By Geoffrey Lyons In a 2015 article for Project Syndicate, historian Niall Ferguson accused Lord Robert Skidelsky of being “un-Keynesian” for refusing to admit that George Osborne’s austerity policies worked. Skidelsky’s position, Ferguson argued, wasn’t true to the great economist-statesman’s view that one ought to adjust their beliefs in the face of changing facts. Ferguson must have known this was a critical hit. It’s not that Skidelsky has come to identify his views with those of “the Master” that makes “un-Keynesian” such a biting characterization, but rather that he is arguably the greatest living authority on the twentieth-century economist. Besides being a prolific writer and lecturer on economic issues, Skidelsky is perhaps best known for his acclaimed three-volume biography of
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By Geoffrey Lyons
In a 2015 article for Project Syndicate, historian Niall Ferguson accused Lord Robert Skidelsky of being “un-Keynesian” for refusing to admit that George Osborne’s austerity policies worked. Skidelsky’s position, Ferguson argued, wasn’t true to the great economist-statesman’s view that one ought to adjust their beliefs in the face of changing facts.
Ferguson must have known this was a critical hit. It’s not that Skidelsky has come to identify his views with those of “the Master” that makes “un-Keynesian” such a biting characterization, but rather that he is arguably the greatest living authority on the twentieth-century economist. Besides being a prolific writer and lecturer on economic issues, Skidelsky is perhaps best known for his acclaimed three-volume biography of Keynes, a project he laboured over for nearly three decades. Still, he didn’t take Ferguson’s remarks personally.
“Niall and I are quite good friends and actually go back a long way,” he says with a smile. “But we’ve sort of diverged on this. He doesn’t actually say in what respect I should have changed my mind, so it’s a nice throwaway line.”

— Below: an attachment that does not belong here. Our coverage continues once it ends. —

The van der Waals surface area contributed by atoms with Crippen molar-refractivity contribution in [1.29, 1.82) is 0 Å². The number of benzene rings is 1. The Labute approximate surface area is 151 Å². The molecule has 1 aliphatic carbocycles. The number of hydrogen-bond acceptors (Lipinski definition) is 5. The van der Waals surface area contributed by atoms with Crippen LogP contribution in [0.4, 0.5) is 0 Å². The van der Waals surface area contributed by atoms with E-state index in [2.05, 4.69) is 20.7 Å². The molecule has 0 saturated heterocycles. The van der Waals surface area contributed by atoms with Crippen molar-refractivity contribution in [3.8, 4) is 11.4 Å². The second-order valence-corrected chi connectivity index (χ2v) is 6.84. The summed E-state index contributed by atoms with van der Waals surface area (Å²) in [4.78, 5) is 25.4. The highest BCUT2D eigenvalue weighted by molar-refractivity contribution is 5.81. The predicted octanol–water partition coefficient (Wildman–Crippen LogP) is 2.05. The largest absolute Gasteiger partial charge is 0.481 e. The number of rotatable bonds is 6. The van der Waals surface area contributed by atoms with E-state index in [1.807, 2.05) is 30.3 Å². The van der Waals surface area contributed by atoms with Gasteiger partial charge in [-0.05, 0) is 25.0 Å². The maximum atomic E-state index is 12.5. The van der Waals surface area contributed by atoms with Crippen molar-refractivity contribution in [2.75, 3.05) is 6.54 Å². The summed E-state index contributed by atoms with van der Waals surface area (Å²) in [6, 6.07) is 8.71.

The House meets Skidelsky in his book-cluttered office opposite Parliament. Sunlight pours through a window on the far wall, illuminating dust hovering between stacks of paper and family photos. Keynes’s name is everywhere. The spine of a colossal hardback blares “KEYNES” in typeface nearly triple the width of most the other books.Roughly a dozen new softcover copies of The Essential Keynes, a volume Skidelsky edited for Penguin, sit untouched on the windowsill.
Having saturated himself in John Maynard Keynes’s life and work, Skidelsky is absolutely certain that if Keynes were alive today he would be strongly opposed to austerity. “I followed him very loyally and faithfully in that respect, not because I’m a disciple of his in every way, but because he had absolutely the right idea,” he says.
“[Keynes] said in a depression you can’t cut public spending as that would just deepen the depression. What you should actually do is cut government spending in a boom. The idea that you should cut government spending in a slump is just economically wrong.”
Skidelsky’s reasoning channels one of Keynes’s core arguments: that economies function best when they’re stabilised through government intervention. Far from being some ivory tower concoction, this idea changed the course of modern history. The policy response to the 2008-09 financial crisis, including the UK’s £500 billion bank rescue plan and the America’s Troubled Asset Relief Program, was a textbook example of demand-side Keynesian economics. In October 2008, Alistair Darling invoked Keynes before announcing a big infrastructure stimulus, and a month later Indian prime minister Manmohan Singh deferentially quoted him to a G20 audience. It’s as if Keynes foretold his own legacy when he said practical men often unwittingly become “the slaves of some defunct economist.”
But Skidelsky says Keynes remains misunderstood. His oft-quoted assertion that “in the long run we’re all dead,” is used by critics as evidence of moral bankruptcy. Some, including Ferguson, have even pointed to Keynes’s homosexuality as proof that he didn’t care about the long-run (Ferguson later issued an apology for his “stupid” and “insensitive” comments). But Keynes did care about the long-run, Skidelsky argues, he just happened to care about the short-run, too.
“What Keynes said was it’s the present generation that should be the care of our rulers,” he says. “So we shouldn’t impose too much sacrifice on them for a future which we may never know.” Indeed, as Keynes himself wrote in a 1937 article for the New Statesman: “It is our duty to prolong peace, hour by hour, day by day, for as long as we can….I have said in another context that it is a disadvantage of ‘the long run’ that in the long run we are all dead. But I could have said equally well that it is a great advantage of ‘the short run’ that in the short run we are still alive.”